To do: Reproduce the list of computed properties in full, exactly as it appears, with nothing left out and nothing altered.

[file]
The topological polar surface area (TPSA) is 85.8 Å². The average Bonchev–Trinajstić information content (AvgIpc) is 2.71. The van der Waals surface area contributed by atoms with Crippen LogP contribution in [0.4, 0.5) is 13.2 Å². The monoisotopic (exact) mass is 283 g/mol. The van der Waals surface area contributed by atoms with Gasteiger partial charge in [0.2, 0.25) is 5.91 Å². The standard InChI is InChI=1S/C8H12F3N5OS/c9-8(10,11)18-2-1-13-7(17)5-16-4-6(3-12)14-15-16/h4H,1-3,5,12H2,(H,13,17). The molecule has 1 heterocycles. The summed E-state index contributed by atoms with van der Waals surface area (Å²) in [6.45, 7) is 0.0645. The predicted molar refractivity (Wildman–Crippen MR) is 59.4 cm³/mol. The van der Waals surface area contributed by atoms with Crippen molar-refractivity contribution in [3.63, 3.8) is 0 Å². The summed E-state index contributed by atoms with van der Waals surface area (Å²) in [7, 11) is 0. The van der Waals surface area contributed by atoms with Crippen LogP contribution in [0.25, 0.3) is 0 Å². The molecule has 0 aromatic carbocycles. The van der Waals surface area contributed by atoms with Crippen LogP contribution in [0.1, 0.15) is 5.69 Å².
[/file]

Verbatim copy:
The topological polar surface area (TPSA) is 85.8 Å². The average Bonchev–Trinajstić information content (AvgIpc) is 2.71. The van der Waals surface area contributed by atoms with Crippen LogP contribution in [0.4, 0.5) is 13.2 Å². The monoisotopic (exact) mass is 283 g/mol. The van der Waals surface area contributed by atoms with Gasteiger partial charge in [0.2, 0.25) is 5.91 Å². The standard InChI is InChI=1S/C8H12F3N5OS/c9-8(10,11)18-2-1-13-7(17)5-16-4-6(3-12)14-15-16/h4H,1-3,5,12H2,(H,13,17). The molecule has 1 heterocycles. The summed E-state index contributed by atoms with van der Waals surface area (Å²) in [6.45, 7) is 0.0645. The predicted molar refractivity (Wildman–Crippen MR) is 59.4 cm³/mol. The van der Waals surface area contributed by atoms with Crippen molar-refractivity contribution in [3.63, 3.8) is 0 Å². The summed E-state index contributed by atoms with van der Waals surface area (Å²) in [7, 11) is 0. The van der Waals surface area contributed by atoms with Crippen LogP contribution in [0.25, 0.3) is 0 Å². The molecule has 0 aromatic carbocycles. The van der Waals surface area contributed by atoms with Crippen LogP contribution in [0.1, 0.15) is 5.69 Å².